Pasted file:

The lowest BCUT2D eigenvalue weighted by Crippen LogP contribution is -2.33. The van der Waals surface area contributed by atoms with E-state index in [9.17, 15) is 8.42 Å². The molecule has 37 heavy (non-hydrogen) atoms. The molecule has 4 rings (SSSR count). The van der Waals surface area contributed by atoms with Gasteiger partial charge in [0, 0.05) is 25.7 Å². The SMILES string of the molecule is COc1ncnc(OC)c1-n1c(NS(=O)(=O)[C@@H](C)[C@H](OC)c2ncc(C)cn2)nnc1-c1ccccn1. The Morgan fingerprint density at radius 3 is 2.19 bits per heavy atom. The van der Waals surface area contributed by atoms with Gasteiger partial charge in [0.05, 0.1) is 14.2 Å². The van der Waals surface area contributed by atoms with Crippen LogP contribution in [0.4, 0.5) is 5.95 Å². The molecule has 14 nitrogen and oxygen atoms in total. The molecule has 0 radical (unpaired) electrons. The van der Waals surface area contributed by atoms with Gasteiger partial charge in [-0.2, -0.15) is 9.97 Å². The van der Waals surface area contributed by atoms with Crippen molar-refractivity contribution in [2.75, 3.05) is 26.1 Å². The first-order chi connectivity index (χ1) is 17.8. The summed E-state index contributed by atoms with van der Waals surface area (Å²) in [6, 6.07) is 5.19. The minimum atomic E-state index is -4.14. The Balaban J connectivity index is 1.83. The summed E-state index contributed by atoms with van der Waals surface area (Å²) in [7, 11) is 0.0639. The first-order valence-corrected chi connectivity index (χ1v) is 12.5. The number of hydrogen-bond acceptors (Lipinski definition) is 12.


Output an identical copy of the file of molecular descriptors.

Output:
The lowest BCUT2D eigenvalue weighted by Crippen LogP contribution is -2.33. The van der Waals surface area contributed by atoms with E-state index in [9.17, 15) is 8.42 Å². The molecule has 37 heavy (non-hydrogen) atoms. The molecule has 4 rings (SSSR count). The van der Waals surface area contributed by atoms with Gasteiger partial charge in [0, 0.05) is 25.7 Å². The SMILES string of the molecule is COc1ncnc(OC)c1-n1c(NS(=O)(=O)[C@@H](C)[C@H](OC)c2ncc(C)cn2)nnc1-c1ccccn1. The Morgan fingerprint density at radius 3 is 2.19 bits per heavy atom. The van der Waals surface area contributed by atoms with Gasteiger partial charge in [0.05, 0.1) is 14.2 Å². The van der Waals surface area contributed by atoms with Crippen LogP contribution in [0.4, 0.5) is 5.95 Å². The molecule has 14 nitrogen and oxygen atoms in total. The molecule has 0 radical (unpaired) electrons. The van der Waals surface area contributed by atoms with Gasteiger partial charge in [-0.2, -0.15) is 9.97 Å². The van der Waals surface area contributed by atoms with Crippen molar-refractivity contribution in [2.75, 3.05) is 26.1 Å². The first-order chi connectivity index (χ1) is 17.8. The summed E-state index contributed by atoms with van der Waals surface area (Å²) in [6, 6.07) is 5.19. The minimum atomic E-state index is -4.14. The Balaban J connectivity index is 1.83. The summed E-state index contributed by atoms with van der Waals surface area (Å²) in [7, 11) is 0.0639. The first-order valence-corrected chi connectivity index (χ1v) is 12.5. The number of hydrogen-bond acceptors (Lipinski definition) is 12.